Today, I was determined to explore and experience the “line community” with the hope that we could learn from one another and form a proactive solution to our common plight. My first interaction began when a scarf clad middle-aged woman ahead of me spoke with contempt, thinly veiled in a jovial tone. “You think they would have more staff on during rush hour,” she casually remarked as the corner of her lips turned up. I concurred, and added something about the fact that systems never work as intended and we continued to wait impatiently. As I persisted in my study of the “winners,” those being waited on at the counter, I attempted to provide a proactive design solution. Maybe all customer wait times should be plotted and revealed as they are waited on to remind them that they inhabited and recently escaped the lowly status of line-dweller and that they should be mindful of their former community. Additionally, I thought to myself as one attendant was rapidly outpacing her counterparts, that Amtrak should incentivise employee efficiency and quality – but maybe they already do.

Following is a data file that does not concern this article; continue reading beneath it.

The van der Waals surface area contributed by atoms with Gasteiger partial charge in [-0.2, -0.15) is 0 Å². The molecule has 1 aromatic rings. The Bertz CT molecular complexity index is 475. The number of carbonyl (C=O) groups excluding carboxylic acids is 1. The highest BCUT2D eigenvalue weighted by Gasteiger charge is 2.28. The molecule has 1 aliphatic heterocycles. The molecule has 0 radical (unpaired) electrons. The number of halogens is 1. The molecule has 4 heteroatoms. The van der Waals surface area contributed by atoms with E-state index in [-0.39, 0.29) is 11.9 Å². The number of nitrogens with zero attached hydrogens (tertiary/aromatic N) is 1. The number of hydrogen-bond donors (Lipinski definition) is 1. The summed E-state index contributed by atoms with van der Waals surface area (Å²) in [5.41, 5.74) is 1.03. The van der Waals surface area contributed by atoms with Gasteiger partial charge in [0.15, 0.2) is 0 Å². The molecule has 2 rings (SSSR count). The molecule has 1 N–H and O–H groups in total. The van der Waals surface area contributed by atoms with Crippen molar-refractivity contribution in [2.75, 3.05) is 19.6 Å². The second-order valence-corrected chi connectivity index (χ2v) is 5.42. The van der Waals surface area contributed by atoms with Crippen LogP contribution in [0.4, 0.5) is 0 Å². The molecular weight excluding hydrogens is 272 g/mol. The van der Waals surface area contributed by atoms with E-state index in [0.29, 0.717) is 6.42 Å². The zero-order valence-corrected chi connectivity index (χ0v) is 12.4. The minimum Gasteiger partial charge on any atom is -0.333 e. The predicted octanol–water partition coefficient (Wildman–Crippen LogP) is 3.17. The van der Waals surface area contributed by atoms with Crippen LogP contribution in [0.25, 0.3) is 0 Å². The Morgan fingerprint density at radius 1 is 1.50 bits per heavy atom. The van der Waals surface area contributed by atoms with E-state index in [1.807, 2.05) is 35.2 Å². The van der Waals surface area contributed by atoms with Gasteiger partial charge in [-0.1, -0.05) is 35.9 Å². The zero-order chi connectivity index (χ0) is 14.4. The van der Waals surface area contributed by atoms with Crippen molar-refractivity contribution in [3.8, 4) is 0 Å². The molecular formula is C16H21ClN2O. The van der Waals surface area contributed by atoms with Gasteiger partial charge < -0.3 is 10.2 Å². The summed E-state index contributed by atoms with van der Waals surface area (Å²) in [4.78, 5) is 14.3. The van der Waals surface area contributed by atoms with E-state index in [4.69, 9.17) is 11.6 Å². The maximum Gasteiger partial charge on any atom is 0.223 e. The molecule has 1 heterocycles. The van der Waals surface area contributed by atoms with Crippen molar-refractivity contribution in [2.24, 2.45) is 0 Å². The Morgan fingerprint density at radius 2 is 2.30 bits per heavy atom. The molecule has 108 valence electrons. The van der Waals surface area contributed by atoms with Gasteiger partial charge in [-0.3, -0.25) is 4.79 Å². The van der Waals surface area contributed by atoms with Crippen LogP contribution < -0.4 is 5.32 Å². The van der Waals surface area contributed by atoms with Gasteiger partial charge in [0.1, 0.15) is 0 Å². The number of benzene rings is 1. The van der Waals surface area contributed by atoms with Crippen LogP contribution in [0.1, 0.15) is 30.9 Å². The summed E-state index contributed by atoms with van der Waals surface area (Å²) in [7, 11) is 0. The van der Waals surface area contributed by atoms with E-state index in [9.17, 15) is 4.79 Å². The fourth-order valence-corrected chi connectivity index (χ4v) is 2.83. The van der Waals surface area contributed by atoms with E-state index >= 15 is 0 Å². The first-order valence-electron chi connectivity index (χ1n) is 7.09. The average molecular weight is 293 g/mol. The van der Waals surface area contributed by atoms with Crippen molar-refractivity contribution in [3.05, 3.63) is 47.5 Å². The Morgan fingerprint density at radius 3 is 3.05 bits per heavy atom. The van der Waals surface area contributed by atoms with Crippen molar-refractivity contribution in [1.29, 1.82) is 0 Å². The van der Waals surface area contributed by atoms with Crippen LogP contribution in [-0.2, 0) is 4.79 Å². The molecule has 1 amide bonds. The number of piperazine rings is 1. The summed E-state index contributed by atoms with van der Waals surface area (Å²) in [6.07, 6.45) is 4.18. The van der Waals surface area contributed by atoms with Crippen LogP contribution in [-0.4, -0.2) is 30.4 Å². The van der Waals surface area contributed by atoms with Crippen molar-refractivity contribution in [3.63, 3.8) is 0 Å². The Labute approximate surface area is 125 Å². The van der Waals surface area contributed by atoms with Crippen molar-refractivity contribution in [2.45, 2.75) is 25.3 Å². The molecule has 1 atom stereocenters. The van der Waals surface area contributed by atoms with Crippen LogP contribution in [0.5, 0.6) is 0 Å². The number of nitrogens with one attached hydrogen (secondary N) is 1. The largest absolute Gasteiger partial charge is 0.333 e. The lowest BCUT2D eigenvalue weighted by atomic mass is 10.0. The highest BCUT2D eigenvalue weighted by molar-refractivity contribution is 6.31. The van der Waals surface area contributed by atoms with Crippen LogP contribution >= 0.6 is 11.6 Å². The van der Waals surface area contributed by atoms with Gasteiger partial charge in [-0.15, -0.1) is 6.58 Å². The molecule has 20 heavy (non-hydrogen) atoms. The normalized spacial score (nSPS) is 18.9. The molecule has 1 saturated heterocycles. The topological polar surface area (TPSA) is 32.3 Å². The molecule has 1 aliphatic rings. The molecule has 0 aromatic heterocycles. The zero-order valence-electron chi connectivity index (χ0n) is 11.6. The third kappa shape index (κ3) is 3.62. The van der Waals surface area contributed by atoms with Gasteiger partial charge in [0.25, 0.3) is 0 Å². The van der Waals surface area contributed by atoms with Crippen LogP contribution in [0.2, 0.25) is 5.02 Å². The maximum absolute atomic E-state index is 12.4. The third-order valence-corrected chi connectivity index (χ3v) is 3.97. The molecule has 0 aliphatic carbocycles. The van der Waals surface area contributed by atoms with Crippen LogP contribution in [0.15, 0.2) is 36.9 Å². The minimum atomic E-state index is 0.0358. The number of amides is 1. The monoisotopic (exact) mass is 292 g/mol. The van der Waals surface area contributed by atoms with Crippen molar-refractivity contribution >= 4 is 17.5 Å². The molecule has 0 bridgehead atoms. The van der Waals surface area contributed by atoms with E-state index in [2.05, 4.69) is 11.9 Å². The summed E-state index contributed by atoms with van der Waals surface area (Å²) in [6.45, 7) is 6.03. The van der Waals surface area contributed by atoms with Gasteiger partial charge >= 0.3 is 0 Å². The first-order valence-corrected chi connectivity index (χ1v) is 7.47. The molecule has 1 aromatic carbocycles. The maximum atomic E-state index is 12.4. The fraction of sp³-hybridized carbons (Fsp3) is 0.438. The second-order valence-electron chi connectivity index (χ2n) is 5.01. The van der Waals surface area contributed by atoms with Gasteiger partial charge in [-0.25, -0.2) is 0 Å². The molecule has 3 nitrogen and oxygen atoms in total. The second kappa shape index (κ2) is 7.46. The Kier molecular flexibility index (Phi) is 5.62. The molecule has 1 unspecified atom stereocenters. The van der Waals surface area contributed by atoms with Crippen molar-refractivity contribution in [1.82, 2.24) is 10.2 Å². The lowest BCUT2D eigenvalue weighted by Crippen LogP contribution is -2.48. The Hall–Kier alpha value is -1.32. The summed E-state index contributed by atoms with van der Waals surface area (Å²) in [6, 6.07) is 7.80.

As we endured our positions, a frazzled looking man in a New York Jets sweatsuit cut through the line and appeared to ask an attendant a question. Immediately, the level of stress in the line was palpable. The entire line collectively tensed up and clenched its teeth: no one cuts the line and gets away with it. The man seemed well intentioned enough – though thoroughly confused and unaware – and he continued to talk with the attendant (who for the record did not ask him to get in line). My fellow line inhabitants begin to exchange uncomfortable and disapproving looks and head-shakes but no one spoke up. Remember that this is a line of “leaders” and “elders” and while everyone felt that they had the right and the need to complain about their plight, no one could muster the courage to break through the rigid social structure they all had bought into. No one took responsibility. So, as an aware and confident individual and because I was not afraid that the guy was going to come after me (as I think everyone else worried), I spoke up loudly but politely. Immediately, the man retracted and scurried to the powerless back of the line – now placed into the proper order of the situation. After a few murmurs of thanks and appreciation we again settled into our “normal” roles. I hoped that my actions had somehow “taught” the group to think a bit more individually and take ownership of the entire group and not just of their own selfish interests and fears.